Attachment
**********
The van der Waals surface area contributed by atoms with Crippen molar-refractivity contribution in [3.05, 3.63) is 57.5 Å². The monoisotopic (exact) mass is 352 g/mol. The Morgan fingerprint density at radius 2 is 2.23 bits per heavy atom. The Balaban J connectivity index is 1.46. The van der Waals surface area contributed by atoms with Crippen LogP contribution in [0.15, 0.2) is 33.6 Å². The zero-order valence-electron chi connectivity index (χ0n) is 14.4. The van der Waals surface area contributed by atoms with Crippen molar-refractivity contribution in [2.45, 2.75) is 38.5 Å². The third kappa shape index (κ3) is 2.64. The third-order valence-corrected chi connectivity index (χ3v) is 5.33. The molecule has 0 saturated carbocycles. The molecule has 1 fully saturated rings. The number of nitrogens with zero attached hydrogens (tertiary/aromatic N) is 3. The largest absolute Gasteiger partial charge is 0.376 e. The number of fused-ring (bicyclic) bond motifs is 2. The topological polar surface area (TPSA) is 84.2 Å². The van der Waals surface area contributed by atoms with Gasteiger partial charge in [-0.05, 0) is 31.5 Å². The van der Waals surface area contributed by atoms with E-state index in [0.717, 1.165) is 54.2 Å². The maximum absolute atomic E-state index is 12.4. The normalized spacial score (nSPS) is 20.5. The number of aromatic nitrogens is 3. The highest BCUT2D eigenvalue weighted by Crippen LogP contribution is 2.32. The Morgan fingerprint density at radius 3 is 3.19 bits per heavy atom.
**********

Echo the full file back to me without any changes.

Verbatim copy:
The van der Waals surface area contributed by atoms with Crippen molar-refractivity contribution in [3.05, 3.63) is 57.5 Å². The monoisotopic (exact) mass is 352 g/mol. The Morgan fingerprint density at radius 2 is 2.23 bits per heavy atom. The Balaban J connectivity index is 1.46. The van der Waals surface area contributed by atoms with Crippen LogP contribution in [0.15, 0.2) is 33.6 Å². The zero-order valence-electron chi connectivity index (χ0n) is 14.4. The van der Waals surface area contributed by atoms with Crippen molar-refractivity contribution in [2.45, 2.75) is 38.5 Å². The third kappa shape index (κ3) is 2.64. The third-order valence-corrected chi connectivity index (χ3v) is 5.33. The molecule has 0 saturated carbocycles. The molecule has 1 fully saturated rings. The number of nitrogens with zero attached hydrogens (tertiary/aromatic N) is 3. The largest absolute Gasteiger partial charge is 0.376 e. The number of fused-ring (bicyclic) bond motifs is 2. The topological polar surface area (TPSA) is 84.2 Å². The van der Waals surface area contributed by atoms with Gasteiger partial charge in [-0.05, 0) is 31.5 Å². The van der Waals surface area contributed by atoms with E-state index in [0.717, 1.165) is 54.2 Å². The maximum absolute atomic E-state index is 12.4. The normalized spacial score (nSPS) is 20.5. The number of aromatic nitrogens is 3. The highest BCUT2D eigenvalue weighted by Crippen LogP contribution is 2.32. The Morgan fingerprint density at radius 3 is 3.19 bits per heavy atom.